The Wall


Maybe we do need education?

It's not a bad book, but I'm not really sure who it's for. A little boy and his father are visiting the Vietnam War Memorial in Washington DC-- the wall-- and the little boy talks about the other people at the wall, and the objects that have been laid against the wall, and they're looking for his grandfather's name (the father's father) and then they take a rubbing of it on paper. The little boy says, "It's sad here," and the father says, "I know, but it's a place of honor. I'm proud that your grandfather's name is on this wall." And the little boy says, "I am too." And then the text, which is from the boy's perspective, continues, "But I'd rather have my grandpa here, taking me to the river, telling me to button my jacket because it's cold. I'd rather have him here." And that's how it ends.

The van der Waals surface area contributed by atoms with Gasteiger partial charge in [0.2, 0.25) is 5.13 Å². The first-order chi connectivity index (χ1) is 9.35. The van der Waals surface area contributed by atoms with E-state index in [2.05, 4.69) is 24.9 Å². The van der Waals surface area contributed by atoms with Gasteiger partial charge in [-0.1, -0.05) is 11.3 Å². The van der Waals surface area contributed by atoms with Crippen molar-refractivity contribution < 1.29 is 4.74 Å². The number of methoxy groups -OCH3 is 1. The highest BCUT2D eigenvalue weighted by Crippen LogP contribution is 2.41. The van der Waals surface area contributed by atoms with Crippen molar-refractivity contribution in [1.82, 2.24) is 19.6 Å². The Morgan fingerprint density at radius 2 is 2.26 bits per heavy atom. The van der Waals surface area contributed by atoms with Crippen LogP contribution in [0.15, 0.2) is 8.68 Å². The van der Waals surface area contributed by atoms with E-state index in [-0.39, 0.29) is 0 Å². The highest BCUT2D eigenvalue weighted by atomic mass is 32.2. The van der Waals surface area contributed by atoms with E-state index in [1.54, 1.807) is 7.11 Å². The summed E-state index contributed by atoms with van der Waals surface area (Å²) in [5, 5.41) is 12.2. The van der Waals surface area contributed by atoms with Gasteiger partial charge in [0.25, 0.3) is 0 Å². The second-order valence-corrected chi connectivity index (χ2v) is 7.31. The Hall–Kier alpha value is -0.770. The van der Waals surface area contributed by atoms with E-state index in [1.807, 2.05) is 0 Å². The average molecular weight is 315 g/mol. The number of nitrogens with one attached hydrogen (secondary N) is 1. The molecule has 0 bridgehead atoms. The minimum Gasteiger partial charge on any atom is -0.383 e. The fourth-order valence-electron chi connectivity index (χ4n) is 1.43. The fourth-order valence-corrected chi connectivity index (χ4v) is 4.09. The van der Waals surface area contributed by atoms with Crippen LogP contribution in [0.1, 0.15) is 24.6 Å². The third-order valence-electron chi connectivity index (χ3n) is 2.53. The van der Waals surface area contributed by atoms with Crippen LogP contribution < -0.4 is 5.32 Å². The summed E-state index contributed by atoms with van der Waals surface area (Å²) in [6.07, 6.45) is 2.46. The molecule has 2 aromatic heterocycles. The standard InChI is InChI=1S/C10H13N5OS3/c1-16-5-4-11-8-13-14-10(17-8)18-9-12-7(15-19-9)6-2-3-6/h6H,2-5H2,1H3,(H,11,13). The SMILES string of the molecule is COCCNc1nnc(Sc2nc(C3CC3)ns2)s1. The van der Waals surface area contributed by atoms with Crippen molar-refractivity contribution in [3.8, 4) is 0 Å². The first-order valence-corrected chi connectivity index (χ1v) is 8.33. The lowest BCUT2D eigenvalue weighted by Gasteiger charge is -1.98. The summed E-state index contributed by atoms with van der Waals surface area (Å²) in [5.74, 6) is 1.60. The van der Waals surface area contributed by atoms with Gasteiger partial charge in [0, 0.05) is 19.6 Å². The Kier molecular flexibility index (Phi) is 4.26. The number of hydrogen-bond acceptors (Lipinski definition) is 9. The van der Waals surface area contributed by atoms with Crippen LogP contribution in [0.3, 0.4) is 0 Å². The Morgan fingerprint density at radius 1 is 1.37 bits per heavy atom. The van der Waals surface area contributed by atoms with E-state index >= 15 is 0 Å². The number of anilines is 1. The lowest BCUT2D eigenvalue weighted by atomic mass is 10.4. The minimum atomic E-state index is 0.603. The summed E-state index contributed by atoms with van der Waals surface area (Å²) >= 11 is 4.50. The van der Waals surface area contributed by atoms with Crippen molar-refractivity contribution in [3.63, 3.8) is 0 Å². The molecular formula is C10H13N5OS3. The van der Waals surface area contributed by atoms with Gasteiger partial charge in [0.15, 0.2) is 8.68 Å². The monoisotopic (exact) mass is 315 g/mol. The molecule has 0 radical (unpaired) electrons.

It's a meditation on the importance of veterans and the fact that we're upset when people die, but I don't really know who this is for. It seems to be the kind of picture book that you would read to your children-- it's not a chapter book. But I don't know if I understand the purpose of reading this book to your children. I don't understand what kind of message is sent by that. I guess it's one of those books where I just can't get the message. It's just beyond me. I mean, I understand that war is sad because people die, but it's not talking about death. The child isn't experiencing the death. And it's definitely not anti-war. I guess it would work really well for somebody whose parent died in Vietnam, reading it to their child. But that's a very specific audience. Maybe I'm just not the intended audience, parent or child, of this book. I don't know.


The Vietnam War was a thing that happened, and people died in it.

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